JERUSALEM — Israel clashed with Syrian and Iranian military forces on Saturday in a series of audacious cross-border strikes that could mark a dangerous new phase in Syria’s long civil war.
The confrontations, which threaten to draw Israel more directly into the conflict, began before dawn when Israel intercepted what it said was an Iranian drone that had penetrated its airspace from Syria. The Israeli military then attacked what it called the command-and-control center from which Iran had launched the drone, at a Syrian air base near Palmyra.
On its way back from the mission, one of Israel’s F-16 fighter jets crashed in northern Israel after coming under heavy Syrian antiaircraft fire. It is believed to be the first Israeli plane lost under enemy fire in decades.
That prompted a broad wave of Israeli strikes against a dozen Syrian and Iranian targets in Syrian territory. The Israeli military said it hit eight Syrian targets, including three aerial defense batteries, and four Iranian positions that it described as “part of Iran’s military entrenchment in Syria.”
The events, including Israel’s direct engagement with Iranian forces, threatened to intensify the crisis in Syria and showed the extent to which the country has become a battlefield between Israel and Iran, bitter foes in the region.
“This is indeed a dangerous escalation that raises the specter of direct conflict between Israel and Iran in Syria — a far more serious situation than the drawing of red lines and tit-for-tat exchanges that have occurred before,” said Robert Satloff, executive director of the Washington Institute for Near East Policy.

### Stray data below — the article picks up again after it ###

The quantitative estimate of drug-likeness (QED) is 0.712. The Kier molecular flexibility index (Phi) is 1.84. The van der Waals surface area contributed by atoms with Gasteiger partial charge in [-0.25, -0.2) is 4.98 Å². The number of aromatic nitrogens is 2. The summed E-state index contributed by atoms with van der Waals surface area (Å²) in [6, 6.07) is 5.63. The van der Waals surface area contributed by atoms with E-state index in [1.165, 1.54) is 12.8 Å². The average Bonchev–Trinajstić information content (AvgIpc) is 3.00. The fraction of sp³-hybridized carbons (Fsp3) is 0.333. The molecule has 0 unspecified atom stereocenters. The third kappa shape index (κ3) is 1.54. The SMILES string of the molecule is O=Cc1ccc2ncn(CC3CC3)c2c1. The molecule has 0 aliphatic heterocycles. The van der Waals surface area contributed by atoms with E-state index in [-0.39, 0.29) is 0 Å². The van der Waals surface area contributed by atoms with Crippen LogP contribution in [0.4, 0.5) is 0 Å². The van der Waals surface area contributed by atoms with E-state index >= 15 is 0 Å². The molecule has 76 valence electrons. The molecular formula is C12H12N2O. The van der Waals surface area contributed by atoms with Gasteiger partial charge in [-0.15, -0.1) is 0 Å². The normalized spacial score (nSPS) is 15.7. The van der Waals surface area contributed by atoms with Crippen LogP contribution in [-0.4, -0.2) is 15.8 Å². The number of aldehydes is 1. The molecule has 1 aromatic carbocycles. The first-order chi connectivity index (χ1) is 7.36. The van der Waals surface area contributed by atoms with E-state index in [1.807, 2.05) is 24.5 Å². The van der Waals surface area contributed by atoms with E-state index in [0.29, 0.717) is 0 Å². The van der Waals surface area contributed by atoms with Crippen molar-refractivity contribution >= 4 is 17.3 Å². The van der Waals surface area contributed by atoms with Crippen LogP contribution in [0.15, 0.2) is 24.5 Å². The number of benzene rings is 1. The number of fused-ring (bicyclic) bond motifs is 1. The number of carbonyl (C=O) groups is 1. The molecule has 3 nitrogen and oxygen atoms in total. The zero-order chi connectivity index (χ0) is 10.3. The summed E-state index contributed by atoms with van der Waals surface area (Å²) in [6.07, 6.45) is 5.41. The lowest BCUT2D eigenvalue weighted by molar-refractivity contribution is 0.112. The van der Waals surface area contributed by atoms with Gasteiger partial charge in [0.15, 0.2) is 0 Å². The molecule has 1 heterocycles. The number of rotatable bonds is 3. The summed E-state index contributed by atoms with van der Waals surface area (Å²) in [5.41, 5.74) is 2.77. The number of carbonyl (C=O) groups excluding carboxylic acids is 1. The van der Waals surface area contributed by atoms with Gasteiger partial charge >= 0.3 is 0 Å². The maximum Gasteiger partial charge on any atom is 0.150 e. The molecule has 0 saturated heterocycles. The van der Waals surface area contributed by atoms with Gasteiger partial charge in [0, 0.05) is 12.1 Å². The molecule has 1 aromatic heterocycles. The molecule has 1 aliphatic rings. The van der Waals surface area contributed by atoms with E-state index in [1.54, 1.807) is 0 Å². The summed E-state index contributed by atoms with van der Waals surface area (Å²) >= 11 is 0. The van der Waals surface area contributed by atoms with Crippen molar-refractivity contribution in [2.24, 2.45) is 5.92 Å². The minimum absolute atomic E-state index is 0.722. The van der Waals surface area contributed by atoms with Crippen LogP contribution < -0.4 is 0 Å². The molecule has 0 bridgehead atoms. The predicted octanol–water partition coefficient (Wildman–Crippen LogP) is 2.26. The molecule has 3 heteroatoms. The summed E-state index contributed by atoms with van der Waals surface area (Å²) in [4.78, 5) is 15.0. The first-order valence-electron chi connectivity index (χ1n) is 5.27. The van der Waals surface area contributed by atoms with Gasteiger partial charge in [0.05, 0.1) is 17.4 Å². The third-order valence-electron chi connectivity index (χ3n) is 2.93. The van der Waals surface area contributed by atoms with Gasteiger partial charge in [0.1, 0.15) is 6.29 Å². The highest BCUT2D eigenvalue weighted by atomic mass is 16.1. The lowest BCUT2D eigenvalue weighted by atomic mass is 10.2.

Forces from Russia, Turkey and the United States are also on the ground in Syria in a war with multiple fronts and multiple factions, including the remnants of the Islamic State and other Islamist militant groups.
In the past week, aircraft from three foreign countries have been brought down in the conflict: the Israeli plane; a Turkish helicopter shot down, also on Saturday, as it attacked Kurdish militias; and a Russian plane over Idlib that was bombing rebel-held territory.
Israel has long warned about the risk of conflict as Iranian forces and their allies, including Hezbollah, the Lebanese militant group, have dug in on Syrian territory and approached the boundary with the Israeli-held portion of the Golan Heights. Israel, which considers Iran its most potent enemy in the region, has been lobbying world powers to push these forces from the border areas.
Israel has carried out scores of strikes in Syria in recent years, largely targeting what it says are advanced weapons stores or convoys taking weapons to Hezbollah in neighboring Lebanon. Israel has also reportedly hit Syrian government facilities involved in weapons development and an Iranian base under construction in Syria.